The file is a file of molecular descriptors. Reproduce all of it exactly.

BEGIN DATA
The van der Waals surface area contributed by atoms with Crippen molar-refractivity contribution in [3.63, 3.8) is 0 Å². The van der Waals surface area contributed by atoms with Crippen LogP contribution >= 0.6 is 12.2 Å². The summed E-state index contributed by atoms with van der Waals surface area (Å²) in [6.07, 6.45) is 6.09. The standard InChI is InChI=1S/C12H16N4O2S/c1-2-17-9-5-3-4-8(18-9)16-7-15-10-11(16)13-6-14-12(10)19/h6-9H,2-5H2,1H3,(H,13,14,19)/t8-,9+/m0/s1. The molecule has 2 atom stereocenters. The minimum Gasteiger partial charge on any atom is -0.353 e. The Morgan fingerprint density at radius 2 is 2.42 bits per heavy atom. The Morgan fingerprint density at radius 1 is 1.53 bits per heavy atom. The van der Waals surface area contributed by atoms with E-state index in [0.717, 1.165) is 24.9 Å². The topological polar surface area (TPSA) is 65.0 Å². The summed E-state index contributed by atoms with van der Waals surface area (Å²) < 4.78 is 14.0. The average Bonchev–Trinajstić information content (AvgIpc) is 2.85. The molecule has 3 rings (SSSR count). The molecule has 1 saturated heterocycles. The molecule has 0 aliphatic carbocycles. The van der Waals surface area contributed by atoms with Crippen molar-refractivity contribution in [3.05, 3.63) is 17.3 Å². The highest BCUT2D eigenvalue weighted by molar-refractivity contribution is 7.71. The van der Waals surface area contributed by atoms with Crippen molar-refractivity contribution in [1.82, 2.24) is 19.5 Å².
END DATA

The van der Waals surface area contributed by atoms with Crippen molar-refractivity contribution in [3.63, 3.8) is 0 Å². The van der Waals surface area contributed by atoms with Crippen LogP contribution >= 0.6 is 12.2 Å². The summed E-state index contributed by atoms with van der Waals surface area (Å²) in [6.07, 6.45) is 6.09. The standard InChI is InChI=1S/C12H16N4O2S/c1-2-17-9-5-3-4-8(18-9)16-7-15-10-11(16)13-6-14-12(10)19/h6-9H,2-5H2,1H3,(H,13,14,19)/t8-,9+/m0/s1. The molecule has 2 atom stereocenters. The minimum Gasteiger partial charge on any atom is -0.353 e. The Morgan fingerprint density at radius 2 is 2.42 bits per heavy atom. The Morgan fingerprint density at radius 1 is 1.53 bits per heavy atom. The van der Waals surface area contributed by atoms with E-state index in [0.717, 1.165) is 24.9 Å². The topological polar surface area (TPSA) is 65.0 Å². The summed E-state index contributed by atoms with van der Waals surface area (Å²) < 4.78 is 14.0. The average Bonchev–Trinajstić information content (AvgIpc) is 2.85. The molecule has 3 rings (SSSR count). The molecule has 1 saturated heterocycles. The molecule has 0 aliphatic carbocycles. The van der Waals surface area contributed by atoms with Crippen molar-refractivity contribution in [3.05, 3.63) is 17.3 Å². The highest BCUT2D eigenvalue weighted by molar-refractivity contribution is 7.71. The van der Waals surface area contributed by atoms with Crippen molar-refractivity contribution in [1.82, 2.24) is 19.5 Å².